Boxes for planting

I have a new house. It’s natural at this time of year to want to plant things, I think. But our ground to is slanted, sloped Rowan the north, covered by a lot of trees, and not well suited for vegetable gardens. As a result I’m building planter boxes. I used this tutorial for inspiration.

Originally, these boxes were going to be 4×8, for what’s known as “square foot gardening”. Most plants have pretty standard placements: four to a square foot, twelve to a square foot, one to a square foot, and so on. Planters of known sizes and depths make it easy to estimate these numbers (allegedly).

However, due to questions of movability and sunlight analysis, I wound up chopping down my 16’ boards into 4’ boards. I have only two places that I can put 4×8 beds easily, and both get little sunlight. I have 6-8 places I can put 4×4 beds. (It does alarm me that each 4×4 bed can hold 13 cubic feet of dirt — at going prices, that might set me back $300-400. Yikes!)

The design of these boxes is pretty simple. Each is a 2×10 (nominal— milled, they’re down to 1.5×9) — cut into 4’-sections. The corners are screwed into each other, producing a box. Then, sections of 2×4 are screwed down to the top to provide strength and a “sitting place” while weeding, inspecting, pest-controlling or harvesting. You can use hugelkulture techniques here, filling the center part of the box with twigs, sticks and split logs which will rot and turn to soil (reducing the amount of dirt you need to fill in on top).

You can also line the bottom with cardboard and shredded paper, to create a layer of fast-mulching materials and to prevent weeds and grass from growing upward.

On the interior of the box, cleats made of 2×4 scraps help stabilize the box, and give an extra layer of support to the ring of 2x4s around the top. One scrap goes in each corner, and in the middle of each of the “long” sides of the box — that is, the sides that are 4’ long plus the two “end caps” of the 2x10s.

The result is a pleasant-enough looking garden box. These are made of untreated lumber — because if you use treated lumber, you will kill your plants (or worse, they’ll survive, and you’ll wind up poisoning yourself). Use untreated lumber.

It’s worth saying that for this project I used a measuring tape, a carpenter’s square, a Stanley hand saw, and a Makita power drill and bits. You can also see the two saw benches that I built five years ago (rather poorly, I’m sorry to say). The tool set I used to build this would cost about $150 new today; the wood and screws and so on probably set me back another $120 for four of these boxes ($67.50 apiece, roughly… or $30 apiece since I already had the tools — but I still have to fill them with dirt!)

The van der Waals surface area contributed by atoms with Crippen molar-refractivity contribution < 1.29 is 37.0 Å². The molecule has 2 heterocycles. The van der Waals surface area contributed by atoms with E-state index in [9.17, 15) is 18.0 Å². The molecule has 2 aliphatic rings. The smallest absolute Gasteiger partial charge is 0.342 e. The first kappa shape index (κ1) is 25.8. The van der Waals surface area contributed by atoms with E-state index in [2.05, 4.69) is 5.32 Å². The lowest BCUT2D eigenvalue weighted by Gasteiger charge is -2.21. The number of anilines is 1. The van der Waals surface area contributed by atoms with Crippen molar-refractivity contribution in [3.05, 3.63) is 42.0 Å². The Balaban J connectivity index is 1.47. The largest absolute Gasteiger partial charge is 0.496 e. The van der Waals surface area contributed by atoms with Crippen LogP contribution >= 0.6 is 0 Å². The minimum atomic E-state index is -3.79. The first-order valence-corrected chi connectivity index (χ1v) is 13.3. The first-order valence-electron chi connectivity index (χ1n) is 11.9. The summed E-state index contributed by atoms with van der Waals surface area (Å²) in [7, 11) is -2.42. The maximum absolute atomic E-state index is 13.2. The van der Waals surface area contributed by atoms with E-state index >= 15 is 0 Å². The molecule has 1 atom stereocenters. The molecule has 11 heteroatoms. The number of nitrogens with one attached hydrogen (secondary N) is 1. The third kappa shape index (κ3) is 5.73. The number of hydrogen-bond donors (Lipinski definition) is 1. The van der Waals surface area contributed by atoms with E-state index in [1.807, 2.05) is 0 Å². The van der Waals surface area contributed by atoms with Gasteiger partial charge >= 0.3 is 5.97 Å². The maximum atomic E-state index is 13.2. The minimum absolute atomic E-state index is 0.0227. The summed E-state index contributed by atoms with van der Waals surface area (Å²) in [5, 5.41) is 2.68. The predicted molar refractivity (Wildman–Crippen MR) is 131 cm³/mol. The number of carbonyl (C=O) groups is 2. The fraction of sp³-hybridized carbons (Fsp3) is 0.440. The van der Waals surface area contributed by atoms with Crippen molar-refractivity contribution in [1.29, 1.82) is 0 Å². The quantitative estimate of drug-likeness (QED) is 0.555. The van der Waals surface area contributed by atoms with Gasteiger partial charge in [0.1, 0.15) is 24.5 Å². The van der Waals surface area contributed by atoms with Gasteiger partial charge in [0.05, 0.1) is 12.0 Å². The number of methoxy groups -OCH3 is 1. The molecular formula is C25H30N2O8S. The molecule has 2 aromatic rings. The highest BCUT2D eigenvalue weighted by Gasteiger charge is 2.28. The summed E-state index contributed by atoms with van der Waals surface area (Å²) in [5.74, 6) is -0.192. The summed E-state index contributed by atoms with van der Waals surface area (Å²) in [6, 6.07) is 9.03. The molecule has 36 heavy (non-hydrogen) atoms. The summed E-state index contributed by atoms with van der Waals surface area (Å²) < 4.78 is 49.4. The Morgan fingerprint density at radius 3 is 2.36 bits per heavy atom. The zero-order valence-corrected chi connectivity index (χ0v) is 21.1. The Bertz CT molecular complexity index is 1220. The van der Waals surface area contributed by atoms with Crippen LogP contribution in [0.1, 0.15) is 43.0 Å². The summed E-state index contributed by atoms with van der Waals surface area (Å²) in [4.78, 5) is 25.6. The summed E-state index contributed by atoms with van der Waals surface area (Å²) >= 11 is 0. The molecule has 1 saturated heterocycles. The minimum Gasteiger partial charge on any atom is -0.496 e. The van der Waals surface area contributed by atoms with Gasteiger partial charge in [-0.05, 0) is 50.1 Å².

It’s the “dirt” part that’s upsetting me right now. As the saying goes, “for all our vaunted technology, human civilization is still dependent on 3 inches of topsoil and the fact that it rains.” My four $70 boxes may cost $1200 to fill with soil. And I still haven’t eaten a single homegrown cucumber. Alas.

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  1. That’s a lot of money for soil.

    Was it always that expensive in your area, or is this a first sign of mounting inflation?

    If soil is super-expensive but lumber isn’t too bad you might consider modifying one of the boxes to operate as a large-scale cold frame in the off seasons.

    For lumber preservation, here is a raised-bed maker called Gronomics that has an allegedly non-toxic wood preservative for their frames.

    While I think of it, see if your state has any virtual garden shows. For the two cubic meters you would need you can probably get some kind of discount.

    • It is a lot of money for soil. I don’t know that it was always expensive in our area, but it’s not exactly cheap. And it may be that I’m just operating off of a couple of numbers I saw at a local big-box gardening store, rather than what can be had at a reasonable rate.

      The point about cold frames is a good one. I think that I’m going to make two of these small 4×4 boxes, and then build a cold-frame for a full size 4×8 for next year. The cold frame design I’d do, I think, is this one, which is simpler and easier to build around here than one with glass windows.

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